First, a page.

We need ‘innovation’, we were told. We created increasingly odd products. These obscure structures allowed us to earn higher margins than the cutthroat vanilla business. The structure business also provided flow for our trading desks. […] New structures that clients actually wanted were not that easy to create. Even if somebody came up with something, everybody learned about it almost instantaneously. […] Margins, even on structured products, plummeted quickly. (Das 2006: 41)
A patent system would help financial companies to take the time to create innovations that respond to the needs of clients and that promote safe financial practices. Combined with government monitoring, it would encourage financial institutions not to innovate more (they already innovate a lot), but, to develop better financial innovations. This will be good for the competitiveness of financial institutions by raising the quality of financial innovations.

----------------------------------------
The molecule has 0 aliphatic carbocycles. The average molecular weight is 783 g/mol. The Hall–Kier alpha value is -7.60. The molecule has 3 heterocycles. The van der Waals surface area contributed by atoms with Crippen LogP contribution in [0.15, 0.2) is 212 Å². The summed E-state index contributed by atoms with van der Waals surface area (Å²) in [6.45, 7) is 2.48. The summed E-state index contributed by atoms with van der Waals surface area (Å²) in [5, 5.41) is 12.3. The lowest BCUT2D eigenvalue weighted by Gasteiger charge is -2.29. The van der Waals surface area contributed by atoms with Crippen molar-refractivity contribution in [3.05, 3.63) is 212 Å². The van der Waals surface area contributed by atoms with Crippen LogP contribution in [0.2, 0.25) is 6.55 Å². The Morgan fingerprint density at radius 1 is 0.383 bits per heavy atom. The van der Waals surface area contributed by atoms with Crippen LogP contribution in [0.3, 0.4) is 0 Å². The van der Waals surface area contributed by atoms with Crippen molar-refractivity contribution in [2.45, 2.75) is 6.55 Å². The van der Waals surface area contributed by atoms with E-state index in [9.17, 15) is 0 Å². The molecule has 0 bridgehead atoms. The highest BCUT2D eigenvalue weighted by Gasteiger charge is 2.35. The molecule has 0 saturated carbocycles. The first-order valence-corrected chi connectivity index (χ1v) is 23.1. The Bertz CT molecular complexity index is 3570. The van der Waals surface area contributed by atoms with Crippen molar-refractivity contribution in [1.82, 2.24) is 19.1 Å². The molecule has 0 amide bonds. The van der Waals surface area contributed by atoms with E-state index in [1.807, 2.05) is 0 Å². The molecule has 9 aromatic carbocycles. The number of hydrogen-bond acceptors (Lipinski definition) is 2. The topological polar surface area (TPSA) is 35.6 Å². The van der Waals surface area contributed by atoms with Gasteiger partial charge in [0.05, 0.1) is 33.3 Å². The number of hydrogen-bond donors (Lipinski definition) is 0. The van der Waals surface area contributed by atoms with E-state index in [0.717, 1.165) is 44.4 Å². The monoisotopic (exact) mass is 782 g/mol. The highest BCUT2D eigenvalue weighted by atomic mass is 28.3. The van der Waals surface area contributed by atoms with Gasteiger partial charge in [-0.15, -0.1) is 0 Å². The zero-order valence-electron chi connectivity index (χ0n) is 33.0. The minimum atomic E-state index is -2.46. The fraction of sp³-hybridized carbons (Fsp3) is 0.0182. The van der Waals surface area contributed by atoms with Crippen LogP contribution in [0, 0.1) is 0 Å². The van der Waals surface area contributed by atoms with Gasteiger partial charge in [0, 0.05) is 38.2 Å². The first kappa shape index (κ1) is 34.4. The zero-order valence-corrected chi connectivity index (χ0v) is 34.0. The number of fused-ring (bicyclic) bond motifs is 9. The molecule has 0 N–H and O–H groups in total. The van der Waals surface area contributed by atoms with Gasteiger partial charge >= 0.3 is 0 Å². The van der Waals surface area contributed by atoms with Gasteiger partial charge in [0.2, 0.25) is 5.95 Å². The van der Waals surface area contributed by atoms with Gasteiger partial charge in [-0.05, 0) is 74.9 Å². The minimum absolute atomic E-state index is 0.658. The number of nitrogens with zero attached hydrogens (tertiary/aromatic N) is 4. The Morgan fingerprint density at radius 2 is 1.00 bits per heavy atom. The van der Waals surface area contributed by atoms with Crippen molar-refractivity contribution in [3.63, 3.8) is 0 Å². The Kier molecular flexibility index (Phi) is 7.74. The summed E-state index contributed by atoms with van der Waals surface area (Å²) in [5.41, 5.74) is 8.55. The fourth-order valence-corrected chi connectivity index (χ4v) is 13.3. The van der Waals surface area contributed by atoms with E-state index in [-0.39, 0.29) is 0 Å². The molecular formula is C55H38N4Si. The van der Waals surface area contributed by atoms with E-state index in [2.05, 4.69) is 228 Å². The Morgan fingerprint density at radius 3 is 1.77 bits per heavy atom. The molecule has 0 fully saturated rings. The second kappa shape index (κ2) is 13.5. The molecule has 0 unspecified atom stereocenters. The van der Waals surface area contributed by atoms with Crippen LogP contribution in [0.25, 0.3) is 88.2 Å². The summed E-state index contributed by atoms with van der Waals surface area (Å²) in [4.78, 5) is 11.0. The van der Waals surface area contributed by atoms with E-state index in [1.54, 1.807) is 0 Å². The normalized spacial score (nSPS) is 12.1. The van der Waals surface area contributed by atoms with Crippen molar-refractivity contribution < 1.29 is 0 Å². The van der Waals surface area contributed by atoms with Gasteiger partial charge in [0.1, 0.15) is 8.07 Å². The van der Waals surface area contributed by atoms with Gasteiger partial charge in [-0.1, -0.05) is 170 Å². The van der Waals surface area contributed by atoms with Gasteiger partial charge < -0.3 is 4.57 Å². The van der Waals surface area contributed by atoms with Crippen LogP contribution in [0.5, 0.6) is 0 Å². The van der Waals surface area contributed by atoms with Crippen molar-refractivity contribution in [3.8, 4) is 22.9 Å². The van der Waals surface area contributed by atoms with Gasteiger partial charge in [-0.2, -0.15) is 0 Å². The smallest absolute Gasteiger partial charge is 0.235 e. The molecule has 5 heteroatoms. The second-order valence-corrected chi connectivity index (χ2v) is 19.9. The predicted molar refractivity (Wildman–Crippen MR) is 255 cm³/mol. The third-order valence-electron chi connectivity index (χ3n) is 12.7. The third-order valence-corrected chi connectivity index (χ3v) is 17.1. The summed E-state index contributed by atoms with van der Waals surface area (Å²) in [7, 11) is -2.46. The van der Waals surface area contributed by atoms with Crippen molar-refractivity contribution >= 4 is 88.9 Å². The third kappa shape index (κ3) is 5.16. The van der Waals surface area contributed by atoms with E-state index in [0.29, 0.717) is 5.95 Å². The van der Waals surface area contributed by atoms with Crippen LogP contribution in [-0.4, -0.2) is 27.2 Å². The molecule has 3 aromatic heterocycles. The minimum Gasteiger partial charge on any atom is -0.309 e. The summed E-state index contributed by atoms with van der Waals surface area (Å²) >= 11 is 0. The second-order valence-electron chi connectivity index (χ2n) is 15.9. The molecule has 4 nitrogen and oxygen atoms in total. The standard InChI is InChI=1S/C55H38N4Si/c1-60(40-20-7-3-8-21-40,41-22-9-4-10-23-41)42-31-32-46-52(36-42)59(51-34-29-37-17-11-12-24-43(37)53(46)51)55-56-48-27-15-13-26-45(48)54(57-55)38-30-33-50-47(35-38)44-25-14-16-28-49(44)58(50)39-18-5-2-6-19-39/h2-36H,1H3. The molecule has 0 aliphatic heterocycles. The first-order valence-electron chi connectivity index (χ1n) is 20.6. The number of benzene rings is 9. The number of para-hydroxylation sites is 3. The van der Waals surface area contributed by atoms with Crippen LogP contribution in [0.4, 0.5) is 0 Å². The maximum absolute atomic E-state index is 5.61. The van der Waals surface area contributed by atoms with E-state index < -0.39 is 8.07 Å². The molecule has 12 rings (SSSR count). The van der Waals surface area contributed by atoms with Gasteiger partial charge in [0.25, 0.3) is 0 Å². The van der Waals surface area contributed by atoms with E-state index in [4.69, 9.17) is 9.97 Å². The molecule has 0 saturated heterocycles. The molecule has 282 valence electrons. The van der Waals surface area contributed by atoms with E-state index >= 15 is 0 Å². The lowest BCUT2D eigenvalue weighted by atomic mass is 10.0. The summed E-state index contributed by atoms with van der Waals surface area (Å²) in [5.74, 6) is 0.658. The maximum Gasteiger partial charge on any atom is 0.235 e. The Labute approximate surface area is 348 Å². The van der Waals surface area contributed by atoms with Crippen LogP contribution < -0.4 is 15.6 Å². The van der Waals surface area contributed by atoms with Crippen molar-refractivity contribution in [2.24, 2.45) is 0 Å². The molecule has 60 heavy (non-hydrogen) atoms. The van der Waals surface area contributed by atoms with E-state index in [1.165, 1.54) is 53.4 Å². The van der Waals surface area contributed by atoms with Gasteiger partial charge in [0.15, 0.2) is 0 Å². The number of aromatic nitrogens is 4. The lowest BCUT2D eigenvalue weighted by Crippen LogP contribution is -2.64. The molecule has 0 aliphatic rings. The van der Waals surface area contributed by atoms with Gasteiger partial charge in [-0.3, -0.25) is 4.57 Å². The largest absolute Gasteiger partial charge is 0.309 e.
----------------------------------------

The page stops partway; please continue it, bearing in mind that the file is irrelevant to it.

This paper shows some implications of putting the concept of Ponzi finance at the core of central banking policies. Ponzi finance provides a common denominator to grasp unsustainable financial tendencies, to promote financial and price stability, and to detect fraudulent behaviors. It also promotes a smoother economic growth that relies on stronger financial grounds. Finally, it also provides a clear, non-arbitrary and unique criterion to manage financial stability because Ponzi finance is the essence of financial fragility. Ponzi financial processes are collapse-prone and pyramid-Ponzi process always collapse, no matter how sophisticated and well-informed individuals are, and no matter how efficient and transparent financial markets are.